Earlier, Van Marwijk and retiring captain Giovanni van Bronckhorst, who played his last game of professional football in Sunday's finale, were knighted by Prime Minister Balkenende at his official Catshuis residence.
Balkenende, sporting an orange tie, served the squad coffee and cakes with orange icing in his garden, which was decorated with orange balloons. "The Netherlands is proud of Oranje," he said.
The players then went by by coach to meet Queen Beatrix at her Noordeinde Palace in The Hague, before being taken by helicopter to Amsterdam.
After completing their boat trip, the squad was introduced, one by one, to hundreds of thousands of fans gathered at Amsterdam's Museum Square. City police tweeted that, all told, an estimated half a million people had come along to cheer their heroes.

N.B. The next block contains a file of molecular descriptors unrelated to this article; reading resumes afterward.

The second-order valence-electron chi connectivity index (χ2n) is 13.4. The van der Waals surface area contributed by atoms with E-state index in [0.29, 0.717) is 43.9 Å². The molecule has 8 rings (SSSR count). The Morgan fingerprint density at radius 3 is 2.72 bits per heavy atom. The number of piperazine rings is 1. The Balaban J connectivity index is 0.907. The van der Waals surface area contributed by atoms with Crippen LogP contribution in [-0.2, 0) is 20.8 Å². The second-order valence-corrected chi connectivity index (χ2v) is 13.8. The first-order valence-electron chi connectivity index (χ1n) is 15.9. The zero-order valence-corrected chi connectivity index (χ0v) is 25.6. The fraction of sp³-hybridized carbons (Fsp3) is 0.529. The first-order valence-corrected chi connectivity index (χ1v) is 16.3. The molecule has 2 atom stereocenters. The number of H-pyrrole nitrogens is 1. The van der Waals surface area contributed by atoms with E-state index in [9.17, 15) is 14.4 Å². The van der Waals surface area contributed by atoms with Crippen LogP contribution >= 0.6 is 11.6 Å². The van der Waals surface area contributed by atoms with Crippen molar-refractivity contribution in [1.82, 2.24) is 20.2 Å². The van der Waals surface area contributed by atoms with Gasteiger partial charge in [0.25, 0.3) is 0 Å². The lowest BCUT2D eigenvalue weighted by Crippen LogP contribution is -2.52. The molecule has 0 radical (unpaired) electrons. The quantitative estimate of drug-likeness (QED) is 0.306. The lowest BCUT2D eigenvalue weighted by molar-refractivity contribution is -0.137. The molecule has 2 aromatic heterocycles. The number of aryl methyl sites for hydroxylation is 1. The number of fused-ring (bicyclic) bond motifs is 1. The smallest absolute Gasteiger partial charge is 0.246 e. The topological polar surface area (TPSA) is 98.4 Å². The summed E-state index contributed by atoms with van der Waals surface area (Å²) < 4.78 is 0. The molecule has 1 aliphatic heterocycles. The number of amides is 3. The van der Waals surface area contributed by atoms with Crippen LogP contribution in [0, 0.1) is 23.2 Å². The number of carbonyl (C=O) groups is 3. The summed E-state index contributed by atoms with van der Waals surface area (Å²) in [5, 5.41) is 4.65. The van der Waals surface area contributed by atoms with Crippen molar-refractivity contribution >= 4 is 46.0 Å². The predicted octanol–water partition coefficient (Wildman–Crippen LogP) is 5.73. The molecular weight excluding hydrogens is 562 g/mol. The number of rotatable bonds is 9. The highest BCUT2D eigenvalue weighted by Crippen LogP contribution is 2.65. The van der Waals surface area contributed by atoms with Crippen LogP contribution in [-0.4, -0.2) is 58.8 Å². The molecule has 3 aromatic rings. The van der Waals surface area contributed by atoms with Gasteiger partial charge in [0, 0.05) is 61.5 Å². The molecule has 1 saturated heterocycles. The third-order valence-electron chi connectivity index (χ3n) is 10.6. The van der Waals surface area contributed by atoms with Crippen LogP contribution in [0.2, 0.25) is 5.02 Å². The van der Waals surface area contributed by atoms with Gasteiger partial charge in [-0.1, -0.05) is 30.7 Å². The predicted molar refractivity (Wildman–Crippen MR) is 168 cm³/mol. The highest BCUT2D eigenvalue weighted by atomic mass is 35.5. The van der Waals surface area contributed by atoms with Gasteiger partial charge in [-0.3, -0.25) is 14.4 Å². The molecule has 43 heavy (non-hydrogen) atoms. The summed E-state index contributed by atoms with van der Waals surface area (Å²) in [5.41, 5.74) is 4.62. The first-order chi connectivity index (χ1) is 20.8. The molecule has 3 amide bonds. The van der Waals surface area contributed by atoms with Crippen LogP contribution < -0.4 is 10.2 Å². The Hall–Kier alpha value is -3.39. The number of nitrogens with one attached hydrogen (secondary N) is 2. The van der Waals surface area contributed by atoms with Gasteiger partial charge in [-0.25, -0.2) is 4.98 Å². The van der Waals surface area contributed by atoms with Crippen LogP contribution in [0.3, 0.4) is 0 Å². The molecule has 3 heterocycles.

The parade was originally scheduled to take place only if the Netherlands had returned home as champions, but Amsterdam officials released a statement saying: "Even in second place, the Dutch team are champions in the eyes of their country."
By contrast, Germany - beaten by Spain in the semi-finals - made a low-key return from South Africa after turning down the chance of a welcome home party.
After landing in Frankfurt the players went their separate ways and did not speak to fans who had gathered at the airport, prompting complaints from some.
An open letter published on the national team's official website said they "deeply regretted" the "displeasure and incomprehension" caused and didn't intend to upset anyone. The letter added that they didn't want to celebrate finishing third as "this team wants more, for itself and its fans."
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